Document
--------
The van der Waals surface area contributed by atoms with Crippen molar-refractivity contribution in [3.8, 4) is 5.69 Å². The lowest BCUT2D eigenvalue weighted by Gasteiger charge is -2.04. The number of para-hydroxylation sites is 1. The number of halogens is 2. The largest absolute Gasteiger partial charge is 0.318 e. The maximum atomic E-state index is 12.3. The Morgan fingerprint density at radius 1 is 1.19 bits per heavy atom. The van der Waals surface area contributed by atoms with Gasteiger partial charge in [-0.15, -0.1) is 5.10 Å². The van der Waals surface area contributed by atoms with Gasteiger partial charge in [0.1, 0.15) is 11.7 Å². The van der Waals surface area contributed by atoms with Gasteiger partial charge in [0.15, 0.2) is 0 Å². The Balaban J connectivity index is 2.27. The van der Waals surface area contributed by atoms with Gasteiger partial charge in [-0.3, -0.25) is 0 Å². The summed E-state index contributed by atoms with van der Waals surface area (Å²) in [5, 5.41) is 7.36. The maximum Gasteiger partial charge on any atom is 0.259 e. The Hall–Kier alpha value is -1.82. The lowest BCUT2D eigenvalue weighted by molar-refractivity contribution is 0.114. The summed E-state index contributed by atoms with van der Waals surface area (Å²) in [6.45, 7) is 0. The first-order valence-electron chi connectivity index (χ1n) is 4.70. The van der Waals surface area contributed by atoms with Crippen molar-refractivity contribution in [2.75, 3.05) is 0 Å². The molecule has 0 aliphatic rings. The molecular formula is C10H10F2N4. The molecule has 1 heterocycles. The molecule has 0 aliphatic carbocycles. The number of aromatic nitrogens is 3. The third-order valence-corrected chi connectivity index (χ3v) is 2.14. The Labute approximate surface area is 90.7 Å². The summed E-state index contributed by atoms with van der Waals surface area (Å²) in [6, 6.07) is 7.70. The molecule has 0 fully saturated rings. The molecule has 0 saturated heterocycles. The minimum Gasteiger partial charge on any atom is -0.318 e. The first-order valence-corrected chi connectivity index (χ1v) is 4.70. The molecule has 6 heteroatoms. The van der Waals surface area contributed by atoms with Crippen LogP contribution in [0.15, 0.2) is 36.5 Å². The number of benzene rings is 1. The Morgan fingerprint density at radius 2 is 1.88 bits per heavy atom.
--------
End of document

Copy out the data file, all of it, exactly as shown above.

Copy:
The van der Waals surface area contributed by atoms with Crippen molar-refractivity contribution in [3.8, 4) is 5.69 Å². The lowest BCUT2D eigenvalue weighted by Gasteiger charge is -2.04. The number of para-hydroxylation sites is 1. The number of halogens is 2. The largest absolute Gasteiger partial charge is 0.318 e. The maximum atomic E-state index is 12.3. The Morgan fingerprint density at radius 1 is 1.19 bits per heavy atom. The van der Waals surface area contributed by atoms with Gasteiger partial charge in [-0.15, -0.1) is 5.10 Å². The van der Waals surface area contributed by atoms with Gasteiger partial charge in [0.1, 0.15) is 11.7 Å². The van der Waals surface area contributed by atoms with Gasteiger partial charge in [0.15, 0.2) is 0 Å². The Balaban J connectivity index is 2.27. The van der Waals surface area contributed by atoms with Gasteiger partial charge in [-0.3, -0.25) is 0 Å². The summed E-state index contributed by atoms with van der Waals surface area (Å²) in [5, 5.41) is 7.36. The maximum Gasteiger partial charge on any atom is 0.259 e. The Hall–Kier alpha value is -1.82. The lowest BCUT2D eigenvalue weighted by molar-refractivity contribution is 0.114. The summed E-state index contributed by atoms with van der Waals surface area (Å²) in [6.45, 7) is 0. The first-order valence-electron chi connectivity index (χ1n) is 4.70. The van der Waals surface area contributed by atoms with Crippen molar-refractivity contribution in [2.75, 3.05) is 0 Å². The molecule has 0 aliphatic rings. The molecular formula is C10H10F2N4. The molecule has 1 heterocycles. The molecule has 0 aliphatic carbocycles. The number of aromatic nitrogens is 3. The third-order valence-corrected chi connectivity index (χ3v) is 2.14. The Labute approximate surface area is 90.7 Å². The summed E-state index contributed by atoms with van der Waals surface area (Å²) in [6, 6.07) is 7.70. The molecule has 0 fully saturated rings. The molecule has 0 saturated heterocycles. The minimum Gasteiger partial charge on any atom is -0.318 e. The first-order valence-corrected chi connectivity index (χ1v) is 4.70. The molecule has 6 heteroatoms. The van der Waals surface area contributed by atoms with Crippen LogP contribution in [0.15, 0.2) is 36.5 Å². The number of benzene rings is 1. The Morgan fingerprint density at radius 2 is 1.88 bits per heavy atom.